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IP over Ultrasound

One of my readers read the Ars Technica article on ads communicating with other devices via ultrasound and wondered whether something similar could be done for IP.

Not surprisingly, someone already did it. A quick google search found this tutorial which explains how to run IP stack over Gnuradio (at speeds that were last experienced with dial-up modems 30 years ago).

5 comments:

  1. This idea may have a market niche (chemical plants or something like that where electricity is avoided in specific areas).

    Not sure why I recalled:
    IP over Avian Carriers with Quality of Service e.g. pigeons

    https://tools.ietf.org/html/rfc2549

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  2. Or the next step in planted rootkits... Leaked NSA data showed something similar into out of band access on some HP models (even though it wasn't ultrasound but restricted wavelength on radio).

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  3. Acoustic networks have been used for quite a few years for underwater communications, mainly for military operations. Electromagnetic waves do not propagate well because of water absorption, but mechanic waves do. There was a nice pilot from the US army which deployed multiple devices in the late 90's called the Seaweb network (it was documented, for example, here), and there is much more work from recent years. Such networks employed a meshed topology, what would make IP relatively complex to use (but in any case, I guess that the original question messes OSI layers a bit, doesn't it?).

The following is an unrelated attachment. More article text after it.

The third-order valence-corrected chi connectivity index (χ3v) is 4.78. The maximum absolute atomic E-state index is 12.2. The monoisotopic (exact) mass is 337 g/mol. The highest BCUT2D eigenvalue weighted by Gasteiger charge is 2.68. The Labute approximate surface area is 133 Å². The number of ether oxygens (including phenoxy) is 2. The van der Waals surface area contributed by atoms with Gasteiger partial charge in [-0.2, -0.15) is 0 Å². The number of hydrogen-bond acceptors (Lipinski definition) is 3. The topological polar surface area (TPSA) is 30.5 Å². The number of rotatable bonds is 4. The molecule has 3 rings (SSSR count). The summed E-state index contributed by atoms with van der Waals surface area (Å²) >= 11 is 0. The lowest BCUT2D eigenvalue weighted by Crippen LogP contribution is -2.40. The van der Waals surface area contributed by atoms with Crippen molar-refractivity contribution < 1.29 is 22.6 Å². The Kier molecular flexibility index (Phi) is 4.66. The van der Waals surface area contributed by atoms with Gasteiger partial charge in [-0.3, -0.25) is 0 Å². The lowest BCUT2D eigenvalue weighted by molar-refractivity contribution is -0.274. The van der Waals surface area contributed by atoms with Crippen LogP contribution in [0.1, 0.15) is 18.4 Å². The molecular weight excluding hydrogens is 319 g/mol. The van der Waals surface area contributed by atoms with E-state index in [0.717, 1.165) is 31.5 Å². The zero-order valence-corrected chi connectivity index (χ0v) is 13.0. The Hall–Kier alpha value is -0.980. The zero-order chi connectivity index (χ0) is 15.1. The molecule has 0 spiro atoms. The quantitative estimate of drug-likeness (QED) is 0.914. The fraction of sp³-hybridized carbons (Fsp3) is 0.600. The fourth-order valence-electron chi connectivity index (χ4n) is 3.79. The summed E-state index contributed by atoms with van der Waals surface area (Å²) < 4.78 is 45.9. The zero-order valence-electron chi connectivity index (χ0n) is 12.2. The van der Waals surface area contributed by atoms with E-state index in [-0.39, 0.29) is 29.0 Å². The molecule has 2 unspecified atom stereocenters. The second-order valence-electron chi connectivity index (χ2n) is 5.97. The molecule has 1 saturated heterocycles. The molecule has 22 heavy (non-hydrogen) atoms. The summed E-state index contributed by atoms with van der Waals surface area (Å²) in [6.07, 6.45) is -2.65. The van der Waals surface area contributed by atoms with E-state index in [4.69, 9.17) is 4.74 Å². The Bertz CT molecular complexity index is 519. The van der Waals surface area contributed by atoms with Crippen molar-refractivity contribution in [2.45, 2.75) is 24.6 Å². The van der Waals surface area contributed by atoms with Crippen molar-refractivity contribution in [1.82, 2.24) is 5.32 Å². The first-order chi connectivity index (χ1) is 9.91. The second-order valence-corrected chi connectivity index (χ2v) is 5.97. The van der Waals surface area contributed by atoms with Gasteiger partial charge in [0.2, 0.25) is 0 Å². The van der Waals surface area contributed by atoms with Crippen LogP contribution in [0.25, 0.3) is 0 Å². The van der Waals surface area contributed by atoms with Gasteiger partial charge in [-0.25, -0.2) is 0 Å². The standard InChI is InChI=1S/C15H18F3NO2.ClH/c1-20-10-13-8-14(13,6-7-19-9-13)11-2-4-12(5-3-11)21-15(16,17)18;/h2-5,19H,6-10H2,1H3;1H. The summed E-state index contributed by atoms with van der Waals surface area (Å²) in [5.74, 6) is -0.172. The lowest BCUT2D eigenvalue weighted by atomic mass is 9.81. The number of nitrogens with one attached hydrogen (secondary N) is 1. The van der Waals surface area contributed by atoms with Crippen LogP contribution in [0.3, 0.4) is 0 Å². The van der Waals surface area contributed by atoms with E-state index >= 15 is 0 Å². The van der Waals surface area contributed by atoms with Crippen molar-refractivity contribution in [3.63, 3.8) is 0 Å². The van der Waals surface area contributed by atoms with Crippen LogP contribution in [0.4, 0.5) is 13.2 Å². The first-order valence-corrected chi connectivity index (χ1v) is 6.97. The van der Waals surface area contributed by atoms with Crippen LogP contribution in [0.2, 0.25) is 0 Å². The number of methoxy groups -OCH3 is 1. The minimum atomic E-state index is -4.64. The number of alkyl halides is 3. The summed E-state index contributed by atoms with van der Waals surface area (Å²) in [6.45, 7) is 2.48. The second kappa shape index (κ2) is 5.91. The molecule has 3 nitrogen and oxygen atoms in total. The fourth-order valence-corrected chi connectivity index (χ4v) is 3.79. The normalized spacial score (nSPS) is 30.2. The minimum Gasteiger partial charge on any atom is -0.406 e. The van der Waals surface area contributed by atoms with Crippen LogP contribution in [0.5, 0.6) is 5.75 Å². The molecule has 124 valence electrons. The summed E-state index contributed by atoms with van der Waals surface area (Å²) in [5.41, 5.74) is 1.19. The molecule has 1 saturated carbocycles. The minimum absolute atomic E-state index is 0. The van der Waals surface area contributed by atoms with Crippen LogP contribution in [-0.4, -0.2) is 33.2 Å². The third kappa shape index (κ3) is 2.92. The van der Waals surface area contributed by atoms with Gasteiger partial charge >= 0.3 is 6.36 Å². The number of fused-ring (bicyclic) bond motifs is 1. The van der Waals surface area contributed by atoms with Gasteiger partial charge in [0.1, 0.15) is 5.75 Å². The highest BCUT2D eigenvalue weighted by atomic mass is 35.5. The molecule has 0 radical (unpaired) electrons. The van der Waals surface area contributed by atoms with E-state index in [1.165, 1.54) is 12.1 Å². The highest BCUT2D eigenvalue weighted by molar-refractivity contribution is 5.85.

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  4. I have often wondered about using hydraulic hoses as an alternate form of networking with transducers for systems. I wonder if a hydraulic CSMA/CD would work.

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  5. This kind of stuff was envisioned in 1996.
    https://tools.ietf.org/html/rfc1926
    The ATM in title means "Acoustical Transmission Media, i.e. sound waves" :D

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